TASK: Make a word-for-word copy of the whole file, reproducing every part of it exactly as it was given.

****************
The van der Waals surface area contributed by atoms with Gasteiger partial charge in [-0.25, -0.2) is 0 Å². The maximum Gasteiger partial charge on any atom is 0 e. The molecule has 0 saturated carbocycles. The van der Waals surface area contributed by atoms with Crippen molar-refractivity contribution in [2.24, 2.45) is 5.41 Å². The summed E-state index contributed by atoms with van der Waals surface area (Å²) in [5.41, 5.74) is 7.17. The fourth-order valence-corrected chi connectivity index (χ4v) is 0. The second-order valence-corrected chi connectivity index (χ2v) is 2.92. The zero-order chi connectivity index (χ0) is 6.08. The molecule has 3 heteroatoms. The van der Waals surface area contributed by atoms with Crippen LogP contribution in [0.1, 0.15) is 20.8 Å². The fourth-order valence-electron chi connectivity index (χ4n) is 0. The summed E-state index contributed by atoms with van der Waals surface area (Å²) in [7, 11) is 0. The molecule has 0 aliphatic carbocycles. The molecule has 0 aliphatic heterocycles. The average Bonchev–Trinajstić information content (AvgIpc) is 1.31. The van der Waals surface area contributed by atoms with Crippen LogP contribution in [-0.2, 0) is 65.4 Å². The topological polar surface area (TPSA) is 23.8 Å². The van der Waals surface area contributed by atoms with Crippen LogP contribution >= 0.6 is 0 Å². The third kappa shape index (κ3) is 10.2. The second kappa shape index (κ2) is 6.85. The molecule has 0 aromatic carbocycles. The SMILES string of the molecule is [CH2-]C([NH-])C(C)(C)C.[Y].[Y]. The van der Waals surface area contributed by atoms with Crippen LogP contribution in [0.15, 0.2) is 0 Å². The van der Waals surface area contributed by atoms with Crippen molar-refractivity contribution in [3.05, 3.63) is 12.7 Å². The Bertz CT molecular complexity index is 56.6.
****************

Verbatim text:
The van der Waals surface area contributed by atoms with Gasteiger partial charge in [-0.25, -0.2) is 0 Å². The maximum Gasteiger partial charge on any atom is 0 e. The molecule has 0 saturated carbocycles. The van der Waals surface area contributed by atoms with Crippen molar-refractivity contribution in [2.24, 2.45) is 5.41 Å². The summed E-state index contributed by atoms with van der Waals surface area (Å²) in [5.41, 5.74) is 7.17. The fourth-order valence-corrected chi connectivity index (χ4v) is 0. The second-order valence-corrected chi connectivity index (χ2v) is 2.92. The zero-order chi connectivity index (χ0) is 6.08. The molecule has 3 heteroatoms. The van der Waals surface area contributed by atoms with Crippen LogP contribution in [0.1, 0.15) is 20.8 Å². The fourth-order valence-electron chi connectivity index (χ4n) is 0. The summed E-state index contributed by atoms with van der Waals surface area (Å²) in [7, 11) is 0. The molecule has 0 aliphatic carbocycles. The molecule has 0 aliphatic heterocycles. The average Bonchev–Trinajstić information content (AvgIpc) is 1.31. The van der Waals surface area contributed by atoms with Crippen LogP contribution in [-0.2, 0) is 65.4 Å². The topological polar surface area (TPSA) is 23.8 Å². The van der Waals surface area contributed by atoms with Crippen LogP contribution >= 0.6 is 0 Å². The third kappa shape index (κ3) is 10.2. The second kappa shape index (κ2) is 6.85. The molecule has 0 aromatic carbocycles. The SMILES string of the molecule is [CH2-]C([NH-])C(C)(C)C.[Y].[Y]. The van der Waals surface area contributed by atoms with Crippen LogP contribution in [0.15, 0.2) is 0 Å². The van der Waals surface area contributed by atoms with Crippen molar-refractivity contribution in [3.05, 3.63) is 12.7 Å². The Bertz CT molecular complexity index is 56.6.